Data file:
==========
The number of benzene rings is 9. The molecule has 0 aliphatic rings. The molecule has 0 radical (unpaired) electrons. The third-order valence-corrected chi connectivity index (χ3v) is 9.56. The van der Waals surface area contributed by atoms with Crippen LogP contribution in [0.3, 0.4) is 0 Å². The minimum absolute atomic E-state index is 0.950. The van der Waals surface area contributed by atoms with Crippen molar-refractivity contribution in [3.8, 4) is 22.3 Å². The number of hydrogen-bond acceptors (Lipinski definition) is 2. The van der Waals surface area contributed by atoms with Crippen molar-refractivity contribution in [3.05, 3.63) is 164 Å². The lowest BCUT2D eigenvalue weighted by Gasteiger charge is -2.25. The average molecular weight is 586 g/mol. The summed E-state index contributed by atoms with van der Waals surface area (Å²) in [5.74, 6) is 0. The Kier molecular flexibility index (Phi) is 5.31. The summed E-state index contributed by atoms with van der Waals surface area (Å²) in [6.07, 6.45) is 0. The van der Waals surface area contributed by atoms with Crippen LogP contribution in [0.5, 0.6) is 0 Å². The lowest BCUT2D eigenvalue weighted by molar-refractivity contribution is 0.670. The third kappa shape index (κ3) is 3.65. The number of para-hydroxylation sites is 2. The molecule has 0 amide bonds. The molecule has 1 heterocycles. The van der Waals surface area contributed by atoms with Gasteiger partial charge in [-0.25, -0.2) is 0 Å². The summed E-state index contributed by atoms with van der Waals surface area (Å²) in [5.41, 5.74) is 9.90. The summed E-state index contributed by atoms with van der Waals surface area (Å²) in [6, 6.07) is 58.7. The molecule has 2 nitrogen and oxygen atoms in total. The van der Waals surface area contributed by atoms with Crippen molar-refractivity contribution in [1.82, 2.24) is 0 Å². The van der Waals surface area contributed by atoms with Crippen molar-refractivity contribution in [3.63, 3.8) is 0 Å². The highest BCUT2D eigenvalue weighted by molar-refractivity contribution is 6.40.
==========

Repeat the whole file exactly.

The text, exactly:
The number of benzene rings is 9. The molecule has 0 aliphatic rings. The molecule has 0 radical (unpaired) electrons. The third-order valence-corrected chi connectivity index (χ3v) is 9.56. The van der Waals surface area contributed by atoms with Crippen LogP contribution in [0.3, 0.4) is 0 Å². The minimum absolute atomic E-state index is 0.950. The van der Waals surface area contributed by atoms with Crippen molar-refractivity contribution in [3.8, 4) is 22.3 Å². The number of hydrogen-bond acceptors (Lipinski definition) is 2. The van der Waals surface area contributed by atoms with Crippen molar-refractivity contribution in [3.05, 3.63) is 164 Å². The lowest BCUT2D eigenvalue weighted by Gasteiger charge is -2.25. The average molecular weight is 586 g/mol. The summed E-state index contributed by atoms with van der Waals surface area (Å²) in [5.74, 6) is 0. The Kier molecular flexibility index (Phi) is 5.31. The summed E-state index contributed by atoms with van der Waals surface area (Å²) in [6.07, 6.45) is 0. The van der Waals surface area contributed by atoms with Crippen LogP contribution in [0.5, 0.6) is 0 Å². The lowest BCUT2D eigenvalue weighted by molar-refractivity contribution is 0.670. The third kappa shape index (κ3) is 3.65. The number of para-hydroxylation sites is 2. The molecule has 0 amide bonds. The molecule has 1 heterocycles. The van der Waals surface area contributed by atoms with Gasteiger partial charge in [-0.25, -0.2) is 0 Å². The summed E-state index contributed by atoms with van der Waals surface area (Å²) in [5.41, 5.74) is 9.90. The summed E-state index contributed by atoms with van der Waals surface area (Å²) in [6, 6.07) is 58.7. The molecule has 2 nitrogen and oxygen atoms in total. The van der Waals surface area contributed by atoms with Crippen molar-refractivity contribution in [1.82, 2.24) is 0 Å². The van der Waals surface area contributed by atoms with Crippen molar-refractivity contribution in [3.63, 3.8) is 0 Å². The highest BCUT2D eigenvalue weighted by molar-refractivity contribution is 6.40.